The U.S. Centers for Disease Control and Prevention reported in Dec.2020 that each year in the U.S.an estimated 9 million people get sick, 56,000 are hospitalized, and 1,300 die of foodborne disease caused by known pathogens. These estimates help us understand the scope of this public health problem. However, to develop effective prevention measures, we need to understand the types of foods contributing to the problem.
The Interagency Food Safety Analytics Collaboration (IFSAC) is a tri-agency group created by the Centers for Disease Control and Prevention (CDC), the U.S. Food and Drug Administration (FDA), and the U.S. Department of Agriculture’s Food Safety and Inspection Service (USDA-FSIS). IFSAC developed a method to estimate the percentages of foodborne illness attributed to certain sources using outbreak data from 1998 through the most recent year for four priority pathogens: Salmonella, Escherichia coli O157, Listeria monocytogenes, and Campylobacter. IFSAC described this method and the estimates for 2012 in a report, peer-reviewed journal article, and at a public meeting. IFSAC derived the estimates for 2018 using the same method used for the 2012 estimates, with some modifications. The data came from 1,459 foodborne disease outbreaks that occurred from 1998 through 2018 and for which each confirmed or suspected implicated food was assigned to a single food category. The method relies most heavily on the most recent five years of outbreak data (2014 – 2018). Foods are categorized using a scheme IFSAC created that classifies foods into 17 categories that closely align with the U.S. food regulatory agencies’ classification needs. Salmonella illnesses came from a wide variety of foods.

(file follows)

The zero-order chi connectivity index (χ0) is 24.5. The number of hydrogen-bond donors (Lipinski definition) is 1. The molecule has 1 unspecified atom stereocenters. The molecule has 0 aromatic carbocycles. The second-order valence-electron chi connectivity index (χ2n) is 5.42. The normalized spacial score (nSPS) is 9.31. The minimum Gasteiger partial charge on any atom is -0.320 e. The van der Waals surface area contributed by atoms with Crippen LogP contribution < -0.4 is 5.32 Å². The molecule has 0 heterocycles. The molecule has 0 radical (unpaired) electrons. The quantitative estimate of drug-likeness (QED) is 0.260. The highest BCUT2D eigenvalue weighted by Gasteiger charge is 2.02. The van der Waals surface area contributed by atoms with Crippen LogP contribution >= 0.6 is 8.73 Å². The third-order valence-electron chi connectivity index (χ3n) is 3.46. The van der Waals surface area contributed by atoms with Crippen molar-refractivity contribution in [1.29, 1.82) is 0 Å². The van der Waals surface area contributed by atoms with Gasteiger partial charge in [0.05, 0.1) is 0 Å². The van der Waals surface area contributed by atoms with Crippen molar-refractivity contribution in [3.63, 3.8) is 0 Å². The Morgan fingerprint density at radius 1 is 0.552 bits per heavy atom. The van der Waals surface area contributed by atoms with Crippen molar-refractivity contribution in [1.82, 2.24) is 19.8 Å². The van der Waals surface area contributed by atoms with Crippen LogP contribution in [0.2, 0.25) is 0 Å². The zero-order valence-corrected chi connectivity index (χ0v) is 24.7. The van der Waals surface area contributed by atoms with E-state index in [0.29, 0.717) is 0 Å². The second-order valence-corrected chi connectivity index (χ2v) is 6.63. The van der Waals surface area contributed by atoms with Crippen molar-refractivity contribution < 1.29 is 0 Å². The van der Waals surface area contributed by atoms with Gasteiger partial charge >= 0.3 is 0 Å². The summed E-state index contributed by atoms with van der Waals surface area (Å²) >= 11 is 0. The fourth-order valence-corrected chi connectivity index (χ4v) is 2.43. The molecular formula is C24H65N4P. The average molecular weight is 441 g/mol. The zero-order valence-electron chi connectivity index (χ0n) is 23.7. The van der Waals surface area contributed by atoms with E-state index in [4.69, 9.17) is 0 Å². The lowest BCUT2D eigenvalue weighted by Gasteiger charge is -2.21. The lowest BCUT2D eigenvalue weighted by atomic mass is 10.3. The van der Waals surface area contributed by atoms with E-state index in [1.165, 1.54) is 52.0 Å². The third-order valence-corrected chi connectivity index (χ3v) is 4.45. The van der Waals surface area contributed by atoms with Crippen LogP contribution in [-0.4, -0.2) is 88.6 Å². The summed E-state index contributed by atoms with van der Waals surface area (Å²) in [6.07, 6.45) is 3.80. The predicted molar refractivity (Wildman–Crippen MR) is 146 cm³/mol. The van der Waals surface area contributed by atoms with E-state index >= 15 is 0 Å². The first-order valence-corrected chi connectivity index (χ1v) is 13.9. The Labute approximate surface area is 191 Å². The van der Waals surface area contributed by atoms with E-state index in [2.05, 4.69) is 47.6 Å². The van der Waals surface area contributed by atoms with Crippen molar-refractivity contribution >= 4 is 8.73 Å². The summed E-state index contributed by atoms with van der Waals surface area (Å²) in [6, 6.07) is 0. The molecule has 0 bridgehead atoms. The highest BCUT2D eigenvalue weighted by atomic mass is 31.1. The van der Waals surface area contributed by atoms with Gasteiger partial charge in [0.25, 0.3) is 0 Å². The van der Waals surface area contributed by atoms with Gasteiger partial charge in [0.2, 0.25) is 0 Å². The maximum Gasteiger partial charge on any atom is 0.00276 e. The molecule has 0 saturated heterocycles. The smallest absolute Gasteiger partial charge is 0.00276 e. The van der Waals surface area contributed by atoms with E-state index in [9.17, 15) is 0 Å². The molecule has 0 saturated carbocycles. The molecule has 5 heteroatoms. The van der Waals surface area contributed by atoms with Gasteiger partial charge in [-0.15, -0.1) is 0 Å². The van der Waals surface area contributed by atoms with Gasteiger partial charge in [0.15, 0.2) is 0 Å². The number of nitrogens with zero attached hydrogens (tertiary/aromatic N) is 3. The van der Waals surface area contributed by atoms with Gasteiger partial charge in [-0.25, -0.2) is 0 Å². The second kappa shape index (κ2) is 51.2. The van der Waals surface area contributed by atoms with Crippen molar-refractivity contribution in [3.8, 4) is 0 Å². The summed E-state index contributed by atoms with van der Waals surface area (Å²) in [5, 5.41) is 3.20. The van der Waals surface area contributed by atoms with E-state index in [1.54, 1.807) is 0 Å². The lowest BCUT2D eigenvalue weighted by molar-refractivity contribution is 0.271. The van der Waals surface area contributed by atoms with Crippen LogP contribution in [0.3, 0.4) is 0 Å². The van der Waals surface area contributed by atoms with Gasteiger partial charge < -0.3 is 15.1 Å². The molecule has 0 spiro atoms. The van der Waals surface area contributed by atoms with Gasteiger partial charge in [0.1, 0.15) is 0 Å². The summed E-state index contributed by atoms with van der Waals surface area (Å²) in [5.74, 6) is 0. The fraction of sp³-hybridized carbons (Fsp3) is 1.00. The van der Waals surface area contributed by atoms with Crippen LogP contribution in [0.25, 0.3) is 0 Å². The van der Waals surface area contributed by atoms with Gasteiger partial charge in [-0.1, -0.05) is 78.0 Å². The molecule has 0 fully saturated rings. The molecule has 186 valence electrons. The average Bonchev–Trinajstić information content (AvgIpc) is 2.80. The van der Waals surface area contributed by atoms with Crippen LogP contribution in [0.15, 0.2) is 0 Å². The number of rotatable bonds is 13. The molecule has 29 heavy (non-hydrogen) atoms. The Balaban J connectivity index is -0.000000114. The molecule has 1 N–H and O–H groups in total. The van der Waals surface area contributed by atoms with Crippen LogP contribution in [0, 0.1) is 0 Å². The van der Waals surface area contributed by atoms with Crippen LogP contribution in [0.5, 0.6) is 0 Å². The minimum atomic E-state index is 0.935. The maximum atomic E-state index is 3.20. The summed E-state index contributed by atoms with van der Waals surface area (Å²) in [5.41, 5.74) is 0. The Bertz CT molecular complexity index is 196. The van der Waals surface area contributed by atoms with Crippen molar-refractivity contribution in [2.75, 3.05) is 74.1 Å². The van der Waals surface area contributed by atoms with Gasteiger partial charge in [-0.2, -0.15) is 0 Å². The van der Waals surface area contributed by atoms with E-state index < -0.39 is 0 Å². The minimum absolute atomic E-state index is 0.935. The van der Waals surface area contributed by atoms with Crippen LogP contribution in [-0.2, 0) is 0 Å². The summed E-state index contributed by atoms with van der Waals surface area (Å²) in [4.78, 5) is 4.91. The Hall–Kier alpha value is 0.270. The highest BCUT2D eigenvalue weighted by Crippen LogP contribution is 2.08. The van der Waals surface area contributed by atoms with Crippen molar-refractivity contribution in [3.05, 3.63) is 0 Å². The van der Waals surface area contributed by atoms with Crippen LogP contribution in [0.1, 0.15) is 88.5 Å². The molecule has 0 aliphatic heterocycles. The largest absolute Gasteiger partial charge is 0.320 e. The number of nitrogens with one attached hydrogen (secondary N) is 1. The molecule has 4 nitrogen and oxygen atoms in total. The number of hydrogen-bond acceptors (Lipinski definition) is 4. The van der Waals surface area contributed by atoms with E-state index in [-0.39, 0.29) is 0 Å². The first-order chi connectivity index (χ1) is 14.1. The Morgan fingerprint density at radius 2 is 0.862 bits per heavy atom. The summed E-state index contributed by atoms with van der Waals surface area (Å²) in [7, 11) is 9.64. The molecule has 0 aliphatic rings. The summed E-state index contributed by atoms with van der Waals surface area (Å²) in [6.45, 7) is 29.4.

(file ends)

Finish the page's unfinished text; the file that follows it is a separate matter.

More than 75% of Salmonella illnesses were attributed to seven food categories: Chicken, Seeded Vegetables (such as tomatoes), Pork, Fruits, Other Produce (such as nuts), Eggs and Turkey. E. coli O157 illnesses were most often linked to Vegetable Row Crops (such as leafy greens) and Beef. Over 75% of illnesses were linked to these two categories. Listeria monocytogenes illnesses were most often linked to Dairy products and Fruits. More than 75% of illnesses were attributed to these two categories, but the rarity of Listeria monocytogenes outbreaks makes these estimates less reliable than those for other pathogens. Non-Dairy Campylobacter illnesses were most often linked to Chicken. Over 75% of non-Dairy foodborne illnesses were attributed to Chicken, Other Seafood (such as shellfish), and Turkey, with Campylobacter illnesses most often linked to Chicken. An attribution percentage for Dairy is not included because, among other reasons, most foodborne Campylobacter outbreaks were associated with unpasteurized milk, which is not widely consumed, and we think these over-represent Dairy as a source of illness caused by Campylobacter. Removing Dairy illnesses from the calculations highlights important sources of illness from widely consumed foods, such as Chicken.
This collaborative effort to provide annual attribution estimates continues IFSAC’s work to improve foodborne illness source attribution, which can help inform efforts to prioritize food safety initiatives, interventions, and policies for reducing foodborne illnesses. These consensus estimates allow all three agencies to take a consistent approach to identifying food safety priorities to protect public health. For more information on IFSAC projects visit https://www.cdc.gov/foodsafety/ifsac/projects/index.html.